1814 ENGLISH POETRY 1579-1830: SPENSER AND THE TRADITION

Lord Byron

B. B., "To the Right Hon. Lord Byron, on the recent Calumnies occasioned by his Stanzas in the Morning Chronicle'" Morning Chronicle (8 February 1814).



Let servile scribblers, who maintain
The Father had no fault to weep—
Let such calumniate thy strain,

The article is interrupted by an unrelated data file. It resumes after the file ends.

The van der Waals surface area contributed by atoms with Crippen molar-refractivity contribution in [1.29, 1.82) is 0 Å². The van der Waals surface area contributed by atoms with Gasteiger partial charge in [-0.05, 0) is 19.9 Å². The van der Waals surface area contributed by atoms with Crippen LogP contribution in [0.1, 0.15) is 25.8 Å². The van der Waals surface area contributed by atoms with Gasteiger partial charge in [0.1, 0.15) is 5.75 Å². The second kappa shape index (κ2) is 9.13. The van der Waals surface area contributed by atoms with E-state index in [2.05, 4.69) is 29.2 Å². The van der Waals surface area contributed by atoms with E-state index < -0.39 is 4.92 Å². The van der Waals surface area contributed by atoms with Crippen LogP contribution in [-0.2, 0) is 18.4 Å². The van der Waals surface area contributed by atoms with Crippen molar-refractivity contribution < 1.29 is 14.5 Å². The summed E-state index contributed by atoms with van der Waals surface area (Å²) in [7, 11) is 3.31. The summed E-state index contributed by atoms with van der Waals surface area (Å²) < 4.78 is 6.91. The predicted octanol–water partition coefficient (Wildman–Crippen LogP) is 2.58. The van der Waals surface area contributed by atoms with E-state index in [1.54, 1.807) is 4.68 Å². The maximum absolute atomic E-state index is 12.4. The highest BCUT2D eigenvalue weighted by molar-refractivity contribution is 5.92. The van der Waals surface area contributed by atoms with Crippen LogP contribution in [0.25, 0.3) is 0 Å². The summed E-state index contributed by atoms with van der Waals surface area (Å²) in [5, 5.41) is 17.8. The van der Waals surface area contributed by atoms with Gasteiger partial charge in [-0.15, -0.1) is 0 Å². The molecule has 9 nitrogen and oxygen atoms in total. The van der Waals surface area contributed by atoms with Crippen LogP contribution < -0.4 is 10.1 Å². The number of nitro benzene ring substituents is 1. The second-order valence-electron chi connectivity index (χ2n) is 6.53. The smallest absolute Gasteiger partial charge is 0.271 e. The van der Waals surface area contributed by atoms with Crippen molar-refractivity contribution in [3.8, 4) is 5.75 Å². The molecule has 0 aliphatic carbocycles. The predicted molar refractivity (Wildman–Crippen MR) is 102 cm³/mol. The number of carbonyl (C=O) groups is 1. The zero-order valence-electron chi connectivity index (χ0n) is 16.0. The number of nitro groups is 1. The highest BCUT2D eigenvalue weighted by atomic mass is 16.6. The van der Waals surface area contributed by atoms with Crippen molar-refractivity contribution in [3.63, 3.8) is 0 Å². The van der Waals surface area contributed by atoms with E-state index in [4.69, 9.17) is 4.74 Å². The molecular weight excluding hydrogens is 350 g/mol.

And on thee fierce invectives heap.

The tear which falls from Virtue's eye,
Could never boast a charm for them;
No frailty could their sight espy,
In one who wore a diadem.

But, though unmark'd by Courtier's gaze,
The Sire's offence, the Realm's decline;
Though such can lend no voice of praise
To virtue's fears, or verse of thine;

Yet these shall charm a future age,
When they who shar'd that Sire's disgrace,
Shall live in History's faithful page,
The vilest of a servile reign.